American Guar. & Liab. Ins. Co. v Chicago Ins. Co.
Published by New York State Law Reporting Bureau pursuant to Judiciary Law § 431.
This opinion is uncorrected and subject to revision before publication in the Official Reports.
Decided on April 25, 2013
Andrias, J.P., Saxe, DeGrasse, Richter, Gische, JJ.
Order, Supreme Court, New York County (Charles E. Ramos, J.), entered February 22, 2012, which granted plaintiff's motion for summary judgment and denied defendant's cross motion for summary judgment, unanimously reversed, on the law, without costs, plaintiff's motion denied, and defendant's cross motion granted to the extent of declaring that defendant was not obligated to provide coverage to Roger A. Giuliani for two underlying actions (the Twomey action and the Bergmann action) and therefore is not obligated to reimburse plaintiff for payments made on Giuliani's behalf in those actions.
Plaintiff insurer seeks to hold defendant insurer liable for claims it covered on behalf of their mutual insured, nonparty Roger A. Giuliani, Esq. Giuliani had engaged in a mass market mail campaign targeting senior citizens for estate planning legal services. Once the offer for legal services was accepted, Giuliani also offered to refer his clients to financial services representatives. Following the referrals, four clients became the victim of theft and fraud by the financial services representatives.
Each victim filed suit against Giuliani and the financial services representatives, alleging against Giuliani legal malpractice based on his failure to oversee the representatives. Two victims filed suit during the professional liability policy period covered by defendant, and two filed suit during the period covered by plaintiff (the Twomey and Bergmann actions). Giuliani also tendered the defense of the latter two to defendant, which denied coverage based on the claims being made outside the policy period.
Plaintiff settled those claims and then commenced this action, claiming that under defendant's "claims-made" policy, the latter claims were the "same and/or related" to the first two claims and that defendant should have provided coverage to Giuliani and therefore should reimburse it. The motion court agreed, finding that because the victims' relationship with Giuliani and the financial services professionals originated with the mass mailing campaign, the claims were related. We disagree.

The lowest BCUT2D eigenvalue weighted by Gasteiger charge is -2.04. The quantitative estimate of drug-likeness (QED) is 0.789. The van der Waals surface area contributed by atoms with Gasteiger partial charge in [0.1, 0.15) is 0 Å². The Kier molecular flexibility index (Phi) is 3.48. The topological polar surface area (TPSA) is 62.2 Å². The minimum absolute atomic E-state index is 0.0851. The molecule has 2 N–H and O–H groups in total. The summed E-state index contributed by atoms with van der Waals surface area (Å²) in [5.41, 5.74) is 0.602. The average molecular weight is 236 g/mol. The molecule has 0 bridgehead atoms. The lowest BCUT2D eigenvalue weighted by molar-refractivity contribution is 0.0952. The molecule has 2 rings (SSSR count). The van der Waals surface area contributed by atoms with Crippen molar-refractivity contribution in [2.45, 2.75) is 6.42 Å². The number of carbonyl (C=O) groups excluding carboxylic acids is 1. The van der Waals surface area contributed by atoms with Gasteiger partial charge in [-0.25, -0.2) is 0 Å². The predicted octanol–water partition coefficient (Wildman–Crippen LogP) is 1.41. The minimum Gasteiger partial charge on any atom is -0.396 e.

A claims-made policy is designed to protect the policyholder during the life of the policy upon "notice to the carrier within the policy period" (American Home Assur. Co. v Abrams, 69 F Supp 2d 339, 346 [D Conn 1999]). The policy provides "the distinct advantage for the insurer of providing certainty that, when the policy period ends without a claim having been made, the insurer will be exposed to no further liability" (id.). This certainty permits an insurer, in calculating premiums, to "discount the risk of a claim [being] filed long after the policy period has ended, with the attendant dangers of unexpected inflation, changes in applicable law, and upward trends in jury awards," and to pass those savings on to the insured in the form of lower premiums (Calocerinos & Spina Consulting Engineers, P.C. v Prudential Reins. Co., 856 F Supp 775, 777-778 [WD NY 1994]).
Moreover, courts interpreting "same or related" claims provisions in the context of lawyer's professional liability policies have declined to find that the claims were the same or related where an attorney has provided separate services to multiple clients (see e.g. Chicago Ins. Co. v Lappin, 58 Mass App Ct 769, 781-782, 792 NE2d 1018, 1028 , lv denied 440 Mass 1105, 798 NE2d 286 ). Here, there are substantial differences between the victims, including the amounts of their claims and the fact that the financial services professional who allegedly committed the fraud was not the same in each circumstance. Accordingly, the claims are not the same or related.
THIS CONSTITUTES THE DECISION AND ORDER OF THE SUPREME COURT, APPELLATE DIVISION, FIRST DEPARTMENT.